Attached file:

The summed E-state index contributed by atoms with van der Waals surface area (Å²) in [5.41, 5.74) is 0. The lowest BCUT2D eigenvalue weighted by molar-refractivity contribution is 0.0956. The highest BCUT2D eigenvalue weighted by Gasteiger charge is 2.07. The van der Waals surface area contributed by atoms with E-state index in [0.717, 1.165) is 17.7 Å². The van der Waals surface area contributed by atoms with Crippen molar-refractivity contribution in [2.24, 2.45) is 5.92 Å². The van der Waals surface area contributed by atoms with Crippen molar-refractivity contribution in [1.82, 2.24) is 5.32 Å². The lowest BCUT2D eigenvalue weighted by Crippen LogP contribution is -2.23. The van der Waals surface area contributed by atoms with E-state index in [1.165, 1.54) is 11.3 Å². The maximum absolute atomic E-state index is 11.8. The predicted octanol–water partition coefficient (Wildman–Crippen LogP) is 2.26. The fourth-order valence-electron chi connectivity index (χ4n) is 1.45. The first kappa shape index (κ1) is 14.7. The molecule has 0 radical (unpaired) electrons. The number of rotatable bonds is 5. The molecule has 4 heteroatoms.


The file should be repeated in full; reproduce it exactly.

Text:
The summed E-state index contributed by atoms with van der Waals surface area (Å²) in [5.41, 5.74) is 0. The lowest BCUT2D eigenvalue weighted by molar-refractivity contribution is 0.0956. The highest BCUT2D eigenvalue weighted by Gasteiger charge is 2.07. The van der Waals surface area contributed by atoms with E-state index in [0.717, 1.165) is 17.7 Å². The van der Waals surface area contributed by atoms with Crippen molar-refractivity contribution in [2.24, 2.45) is 5.92 Å². The van der Waals surface area contributed by atoms with Crippen molar-refractivity contribution in [1.82, 2.24) is 5.32 Å². The lowest BCUT2D eigenvalue weighted by Crippen LogP contribution is -2.23. The van der Waals surface area contributed by atoms with E-state index in [1.165, 1.54) is 11.3 Å². The maximum absolute atomic E-state index is 11.8. The predicted octanol–water partition coefficient (Wildman–Crippen LogP) is 2.26. The fourth-order valence-electron chi connectivity index (χ4n) is 1.45. The first kappa shape index (κ1) is 14.7. The molecule has 0 radical (unpaired) electrons. The number of rotatable bonds is 5. The molecule has 4 heteroatoms.